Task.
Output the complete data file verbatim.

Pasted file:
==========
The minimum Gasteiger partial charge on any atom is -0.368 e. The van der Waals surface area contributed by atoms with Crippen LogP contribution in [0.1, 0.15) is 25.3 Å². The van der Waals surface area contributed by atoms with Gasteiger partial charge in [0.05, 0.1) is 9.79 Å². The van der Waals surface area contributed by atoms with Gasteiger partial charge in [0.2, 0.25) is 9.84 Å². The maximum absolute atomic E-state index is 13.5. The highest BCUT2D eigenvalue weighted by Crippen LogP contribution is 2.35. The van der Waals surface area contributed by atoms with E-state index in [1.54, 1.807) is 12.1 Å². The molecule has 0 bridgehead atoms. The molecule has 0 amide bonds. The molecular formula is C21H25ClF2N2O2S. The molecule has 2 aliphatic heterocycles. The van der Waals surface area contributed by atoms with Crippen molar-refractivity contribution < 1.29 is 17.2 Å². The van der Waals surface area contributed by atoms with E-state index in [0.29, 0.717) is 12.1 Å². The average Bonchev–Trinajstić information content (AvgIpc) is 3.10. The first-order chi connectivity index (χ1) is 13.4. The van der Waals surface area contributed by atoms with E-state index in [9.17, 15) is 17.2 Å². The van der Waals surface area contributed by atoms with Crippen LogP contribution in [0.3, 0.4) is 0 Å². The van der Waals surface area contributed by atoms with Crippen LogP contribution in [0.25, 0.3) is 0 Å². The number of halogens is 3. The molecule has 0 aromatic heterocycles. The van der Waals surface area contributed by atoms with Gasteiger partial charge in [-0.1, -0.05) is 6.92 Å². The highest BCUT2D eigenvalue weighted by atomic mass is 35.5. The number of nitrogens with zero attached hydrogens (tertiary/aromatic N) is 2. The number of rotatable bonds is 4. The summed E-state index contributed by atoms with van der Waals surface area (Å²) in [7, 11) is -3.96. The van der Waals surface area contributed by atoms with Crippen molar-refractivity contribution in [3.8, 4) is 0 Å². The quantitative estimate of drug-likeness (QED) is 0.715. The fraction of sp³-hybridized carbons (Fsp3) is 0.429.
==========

The minimum Gasteiger partial charge on any atom is -0.368 e. The van der Waals surface area contributed by atoms with Crippen LogP contribution in [0.1, 0.15) is 25.3 Å². The van der Waals surface area contributed by atoms with Gasteiger partial charge in [0.05, 0.1) is 9.79 Å². The van der Waals surface area contributed by atoms with Gasteiger partial charge in [0.2, 0.25) is 9.84 Å². The maximum absolute atomic E-state index is 13.5. The highest BCUT2D eigenvalue weighted by Crippen LogP contribution is 2.35. The van der Waals surface area contributed by atoms with E-state index in [1.54, 1.807) is 12.1 Å². The molecule has 0 bridgehead atoms. The molecule has 0 amide bonds. The molecular formula is C21H25ClF2N2O2S. The molecule has 2 aliphatic heterocycles. The van der Waals surface area contributed by atoms with Crippen molar-refractivity contribution < 1.29 is 17.2 Å². The van der Waals surface area contributed by atoms with E-state index in [0.29, 0.717) is 12.1 Å². The average Bonchev–Trinajstić information content (AvgIpc) is 3.10. The first-order chi connectivity index (χ1) is 13.4. The van der Waals surface area contributed by atoms with E-state index in [9.17, 15) is 17.2 Å². The van der Waals surface area contributed by atoms with Crippen LogP contribution in [0.3, 0.4) is 0 Å². The van der Waals surface area contributed by atoms with Crippen LogP contribution in [0.25, 0.3) is 0 Å². The number of halogens is 3. The molecule has 0 aromatic heterocycles. The van der Waals surface area contributed by atoms with Gasteiger partial charge in [-0.1, -0.05) is 6.92 Å². The highest BCUT2D eigenvalue weighted by atomic mass is 35.5. The number of nitrogens with zero attached hydrogens (tertiary/aromatic N) is 2. The number of rotatable bonds is 4. The summed E-state index contributed by atoms with van der Waals surface area (Å²) in [7, 11) is -3.96. The van der Waals surface area contributed by atoms with Crippen molar-refractivity contribution in [3.8, 4) is 0 Å². The quantitative estimate of drug-likeness (QED) is 0.715. The fraction of sp³-hybridized carbons (Fsp3) is 0.429.